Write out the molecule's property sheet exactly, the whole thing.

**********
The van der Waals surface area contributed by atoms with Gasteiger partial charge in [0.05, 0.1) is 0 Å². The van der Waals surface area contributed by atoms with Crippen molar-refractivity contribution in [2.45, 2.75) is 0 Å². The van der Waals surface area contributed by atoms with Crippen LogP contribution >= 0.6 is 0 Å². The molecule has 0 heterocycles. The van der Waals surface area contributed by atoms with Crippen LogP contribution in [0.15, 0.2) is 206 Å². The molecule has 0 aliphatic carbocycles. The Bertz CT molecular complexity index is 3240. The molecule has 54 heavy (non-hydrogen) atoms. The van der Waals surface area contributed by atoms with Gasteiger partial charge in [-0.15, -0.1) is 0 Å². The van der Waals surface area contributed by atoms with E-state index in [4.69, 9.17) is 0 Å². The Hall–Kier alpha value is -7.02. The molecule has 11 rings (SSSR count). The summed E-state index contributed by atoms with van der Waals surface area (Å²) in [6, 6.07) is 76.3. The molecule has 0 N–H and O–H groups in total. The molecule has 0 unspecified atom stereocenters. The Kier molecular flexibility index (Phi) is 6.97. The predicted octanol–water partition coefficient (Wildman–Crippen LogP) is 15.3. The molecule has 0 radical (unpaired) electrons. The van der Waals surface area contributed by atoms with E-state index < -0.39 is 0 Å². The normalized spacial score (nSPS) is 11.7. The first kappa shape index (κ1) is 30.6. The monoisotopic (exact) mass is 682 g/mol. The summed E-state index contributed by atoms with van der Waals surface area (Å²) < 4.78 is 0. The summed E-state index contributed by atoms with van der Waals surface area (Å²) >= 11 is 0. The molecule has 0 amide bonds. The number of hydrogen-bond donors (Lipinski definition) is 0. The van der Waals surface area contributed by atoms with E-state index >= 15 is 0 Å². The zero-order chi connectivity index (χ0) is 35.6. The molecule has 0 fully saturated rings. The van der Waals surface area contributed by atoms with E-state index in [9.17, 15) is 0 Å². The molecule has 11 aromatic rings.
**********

The van der Waals surface area contributed by atoms with Gasteiger partial charge in [0.05, 0.1) is 0 Å². The van der Waals surface area contributed by atoms with Crippen molar-refractivity contribution in [2.45, 2.75) is 0 Å². The van der Waals surface area contributed by atoms with Crippen LogP contribution >= 0.6 is 0 Å². The molecule has 0 heterocycles. The van der Waals surface area contributed by atoms with Crippen LogP contribution in [0.15, 0.2) is 206 Å². The molecule has 0 aliphatic carbocycles. The Bertz CT molecular complexity index is 3240. The molecule has 54 heavy (non-hydrogen) atoms. The van der Waals surface area contributed by atoms with Gasteiger partial charge in [-0.15, -0.1) is 0 Å². The van der Waals surface area contributed by atoms with E-state index in [4.69, 9.17) is 0 Å². The Hall–Kier alpha value is -7.02. The molecule has 11 rings (SSSR count). The summed E-state index contributed by atoms with van der Waals surface area (Å²) in [6, 6.07) is 76.3. The molecule has 0 N–H and O–H groups in total. The molecule has 0 unspecified atom stereocenters. The Kier molecular flexibility index (Phi) is 6.97. The predicted octanol–water partition coefficient (Wildman–Crippen LogP) is 15.3. The molecule has 0 radical (unpaired) electrons. The van der Waals surface area contributed by atoms with E-state index < -0.39 is 0 Å². The normalized spacial score (nSPS) is 11.7. The first kappa shape index (κ1) is 30.6. The monoisotopic (exact) mass is 682 g/mol. The summed E-state index contributed by atoms with van der Waals surface area (Å²) < 4.78 is 0. The summed E-state index contributed by atoms with van der Waals surface area (Å²) >= 11 is 0. The molecule has 0 amide bonds. The number of hydrogen-bond donors (Lipinski definition) is 0. The van der Waals surface area contributed by atoms with E-state index >= 15 is 0 Å². The zero-order chi connectivity index (χ0) is 35.6. The molecule has 0 fully saturated rings. The van der Waals surface area contributed by atoms with E-state index in [9.17, 15) is 0 Å². The molecule has 11 aromatic rings.